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Some tales from the Berlin adventure

"Hearing of the events in Berlin I flew in to the city from my base in London. I'd grown up in the shadow of the Cold War and to be a witness to this momentous piece of history was thrilling."
Richard Moore






You call that sausage?

Unkind people call the Germans sausage eaters as they have a reputation for making and serving up divine snarlers. Well after a really hard day's trudging around the Berlin Wall in freezing conditions and snow up to ankles I needed some hot food.

On my way back to the apartment I stopped in at a little bar and figured I'd grab a couple of sausages and some beer. I ordered and before the meats arrived I'd downed two pilsners of exceptionally fine beer.

When the sausages arrived I couldn't believe my eyes. In the capital of sausages I was served up two light-brown things on a plate.

They were the most unappetising snarlers I've ever seen - and they were boiled! Manfully, or rather because I was starving, I ate them but never again I vowed.


Someone drank my rent

In Berlin we stayed in a private apartment belonging to a very nice old German fellow.

It was basic - but warm and comfy. The old guy had an adult son living with him who seemed nice enough to me and my travelling companions.

The night before we flew out of Berlin the son approached us and asked us to pay for the lodgings as neither he nor his dad would be up early enough when we left in the morning.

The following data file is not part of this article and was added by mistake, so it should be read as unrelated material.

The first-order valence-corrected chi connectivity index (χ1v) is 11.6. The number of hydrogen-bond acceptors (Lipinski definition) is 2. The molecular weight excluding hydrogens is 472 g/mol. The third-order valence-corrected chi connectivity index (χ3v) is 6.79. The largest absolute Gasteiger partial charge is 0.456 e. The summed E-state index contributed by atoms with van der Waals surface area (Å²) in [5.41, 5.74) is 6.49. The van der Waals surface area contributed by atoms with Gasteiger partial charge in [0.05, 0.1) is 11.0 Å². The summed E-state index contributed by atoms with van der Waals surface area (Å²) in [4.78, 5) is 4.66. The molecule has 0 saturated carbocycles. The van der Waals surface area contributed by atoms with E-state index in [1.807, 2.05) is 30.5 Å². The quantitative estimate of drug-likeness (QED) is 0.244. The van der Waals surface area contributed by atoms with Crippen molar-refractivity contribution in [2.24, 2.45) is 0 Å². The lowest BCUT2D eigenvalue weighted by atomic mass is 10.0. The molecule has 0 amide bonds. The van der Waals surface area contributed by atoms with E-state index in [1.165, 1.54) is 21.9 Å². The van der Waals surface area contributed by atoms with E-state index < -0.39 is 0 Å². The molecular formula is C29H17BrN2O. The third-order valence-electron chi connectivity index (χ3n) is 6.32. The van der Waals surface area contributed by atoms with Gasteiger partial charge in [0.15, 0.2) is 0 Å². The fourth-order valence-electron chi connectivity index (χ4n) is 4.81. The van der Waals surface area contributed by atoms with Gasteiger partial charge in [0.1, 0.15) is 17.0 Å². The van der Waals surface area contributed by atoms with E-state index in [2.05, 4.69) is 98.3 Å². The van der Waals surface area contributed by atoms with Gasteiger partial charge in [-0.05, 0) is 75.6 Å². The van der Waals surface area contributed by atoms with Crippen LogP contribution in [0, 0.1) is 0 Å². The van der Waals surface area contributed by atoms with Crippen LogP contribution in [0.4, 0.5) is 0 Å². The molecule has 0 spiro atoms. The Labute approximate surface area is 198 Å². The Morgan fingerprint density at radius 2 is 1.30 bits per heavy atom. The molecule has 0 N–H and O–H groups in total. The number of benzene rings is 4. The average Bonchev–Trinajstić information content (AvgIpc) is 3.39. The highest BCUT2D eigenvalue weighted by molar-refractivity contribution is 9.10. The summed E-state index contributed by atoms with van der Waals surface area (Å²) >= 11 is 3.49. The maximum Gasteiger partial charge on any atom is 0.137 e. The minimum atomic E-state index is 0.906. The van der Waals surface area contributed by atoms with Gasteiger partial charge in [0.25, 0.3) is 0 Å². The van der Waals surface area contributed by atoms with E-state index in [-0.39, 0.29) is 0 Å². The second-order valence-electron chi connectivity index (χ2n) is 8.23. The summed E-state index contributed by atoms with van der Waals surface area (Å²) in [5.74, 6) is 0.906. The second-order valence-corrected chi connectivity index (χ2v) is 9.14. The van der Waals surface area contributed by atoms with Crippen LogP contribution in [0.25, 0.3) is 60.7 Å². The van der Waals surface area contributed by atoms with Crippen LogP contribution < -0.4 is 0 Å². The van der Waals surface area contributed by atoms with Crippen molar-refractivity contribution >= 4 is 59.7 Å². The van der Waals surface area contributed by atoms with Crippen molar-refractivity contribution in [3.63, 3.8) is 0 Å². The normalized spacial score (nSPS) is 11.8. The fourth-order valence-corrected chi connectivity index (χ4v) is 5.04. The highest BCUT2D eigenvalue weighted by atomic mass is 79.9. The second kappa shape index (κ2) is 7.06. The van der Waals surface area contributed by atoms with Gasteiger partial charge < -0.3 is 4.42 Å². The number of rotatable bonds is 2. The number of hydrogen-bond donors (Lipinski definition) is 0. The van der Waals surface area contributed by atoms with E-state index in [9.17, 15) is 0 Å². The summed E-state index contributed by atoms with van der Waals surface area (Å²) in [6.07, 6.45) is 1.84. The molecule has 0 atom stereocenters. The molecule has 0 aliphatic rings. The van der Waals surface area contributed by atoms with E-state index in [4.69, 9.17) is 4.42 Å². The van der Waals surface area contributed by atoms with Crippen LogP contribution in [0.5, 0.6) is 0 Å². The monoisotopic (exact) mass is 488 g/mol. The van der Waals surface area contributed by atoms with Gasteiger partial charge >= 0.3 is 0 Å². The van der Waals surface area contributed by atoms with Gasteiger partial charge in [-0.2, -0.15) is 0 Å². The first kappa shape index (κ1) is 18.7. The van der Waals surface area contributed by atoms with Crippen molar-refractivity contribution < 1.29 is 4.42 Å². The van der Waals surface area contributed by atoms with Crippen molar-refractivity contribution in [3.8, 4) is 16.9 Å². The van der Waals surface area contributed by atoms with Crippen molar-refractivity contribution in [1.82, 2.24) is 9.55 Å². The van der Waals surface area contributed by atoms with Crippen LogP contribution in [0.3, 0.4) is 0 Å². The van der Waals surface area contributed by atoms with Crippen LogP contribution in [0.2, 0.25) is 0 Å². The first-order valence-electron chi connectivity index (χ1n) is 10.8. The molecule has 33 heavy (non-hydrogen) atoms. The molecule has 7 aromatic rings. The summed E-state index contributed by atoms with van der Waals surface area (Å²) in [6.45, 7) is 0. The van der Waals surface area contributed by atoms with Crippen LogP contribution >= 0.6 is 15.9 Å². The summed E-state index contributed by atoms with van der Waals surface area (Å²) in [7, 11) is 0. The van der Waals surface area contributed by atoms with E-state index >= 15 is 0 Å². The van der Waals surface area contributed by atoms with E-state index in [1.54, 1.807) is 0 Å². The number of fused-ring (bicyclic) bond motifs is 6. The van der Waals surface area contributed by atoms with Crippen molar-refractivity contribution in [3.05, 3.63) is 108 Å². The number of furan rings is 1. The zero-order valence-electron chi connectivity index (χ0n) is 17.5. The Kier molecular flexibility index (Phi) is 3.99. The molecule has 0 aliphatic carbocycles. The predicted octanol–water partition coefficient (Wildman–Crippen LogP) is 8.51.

Thinking nothing of it we handed over the deutchmarks and settled in for the night. The next morning as we were leaving the old guy came out and asked for his dosh. "But we gave it to your son last night," I told him.

His face fell. "My son is a drinker and there will be nothing left."

As sorry as we felt for him we couldn't pay again and left him to take the matter up with the prodigal son.


'Scuse me general can you take my picture?

Even after the fall of the Berlin Wall there were plenty of Soviet military types in the city. I was on the eastern side of the Brandenburg Gate taking photos when some senior Russian chaps were posing for photos in front of it.

As one does I offered to take one of all of them and they accepted.

They thanked me and then I asked "Can one of you take my picture please?" One duly obliged.

Ah, the joys of glasnost.


Where can I buy a hat?

On a beautiful morning in Berlin I made the mistake of heading out without a hat.

I'd only been gone for an hour or so when all of sudden it seemed to snow out of a blue sky. And boy did it come down. My head and ears began to get very cold and so I went up to two East German soldiers who were patrolling the streets.

"Hello chaps," I started, "Do you know where I can buy a hat?"

The guys had a bit of a natter in German and suggested I head down a few blocks and check out the shops there.

"Thanks," said I, "Have a nice day."

One of the soldiers then asked me "Are you English?" I said "No, I'm Australian."

The guy looked around at all the snow piling up and said "Merry Christmas!"

- Richard Moore

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